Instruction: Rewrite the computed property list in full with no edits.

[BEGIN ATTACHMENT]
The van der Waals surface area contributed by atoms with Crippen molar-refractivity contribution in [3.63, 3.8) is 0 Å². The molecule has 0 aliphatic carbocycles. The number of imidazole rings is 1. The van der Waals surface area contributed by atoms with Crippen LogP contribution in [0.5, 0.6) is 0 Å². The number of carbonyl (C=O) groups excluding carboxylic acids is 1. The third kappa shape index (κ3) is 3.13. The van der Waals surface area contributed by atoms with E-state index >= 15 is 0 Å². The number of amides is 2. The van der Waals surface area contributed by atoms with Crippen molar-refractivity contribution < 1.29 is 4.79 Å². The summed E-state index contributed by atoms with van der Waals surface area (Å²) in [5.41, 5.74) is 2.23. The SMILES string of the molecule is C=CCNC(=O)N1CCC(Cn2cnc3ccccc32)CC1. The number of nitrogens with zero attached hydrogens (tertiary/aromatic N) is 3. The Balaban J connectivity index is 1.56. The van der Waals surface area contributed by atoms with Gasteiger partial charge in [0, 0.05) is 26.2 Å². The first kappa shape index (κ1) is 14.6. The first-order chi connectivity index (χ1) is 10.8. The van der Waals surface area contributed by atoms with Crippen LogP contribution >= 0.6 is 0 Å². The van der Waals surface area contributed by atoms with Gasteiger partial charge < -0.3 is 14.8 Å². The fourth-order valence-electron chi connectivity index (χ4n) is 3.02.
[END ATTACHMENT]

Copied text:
The van der Waals surface area contributed by atoms with Crippen molar-refractivity contribution in [3.63, 3.8) is 0 Å². The molecule has 0 aliphatic carbocycles. The number of imidazole rings is 1. The van der Waals surface area contributed by atoms with Crippen LogP contribution in [0.5, 0.6) is 0 Å². The number of carbonyl (C=O) groups excluding carboxylic acids is 1. The third kappa shape index (κ3) is 3.13. The van der Waals surface area contributed by atoms with E-state index >= 15 is 0 Å². The number of amides is 2. The van der Waals surface area contributed by atoms with Crippen molar-refractivity contribution < 1.29 is 4.79 Å². The summed E-state index contributed by atoms with van der Waals surface area (Å²) in [5.41, 5.74) is 2.23. The SMILES string of the molecule is C=CCNC(=O)N1CCC(Cn2cnc3ccccc32)CC1. The number of nitrogens with zero attached hydrogens (tertiary/aromatic N) is 3. The Balaban J connectivity index is 1.56. The van der Waals surface area contributed by atoms with Gasteiger partial charge in [0, 0.05) is 26.2 Å². The first kappa shape index (κ1) is 14.6. The first-order chi connectivity index (χ1) is 10.8. The van der Waals surface area contributed by atoms with Crippen LogP contribution >= 0.6 is 0 Å². The van der Waals surface area contributed by atoms with Gasteiger partial charge < -0.3 is 14.8 Å². The fourth-order valence-electron chi connectivity index (χ4n) is 3.02.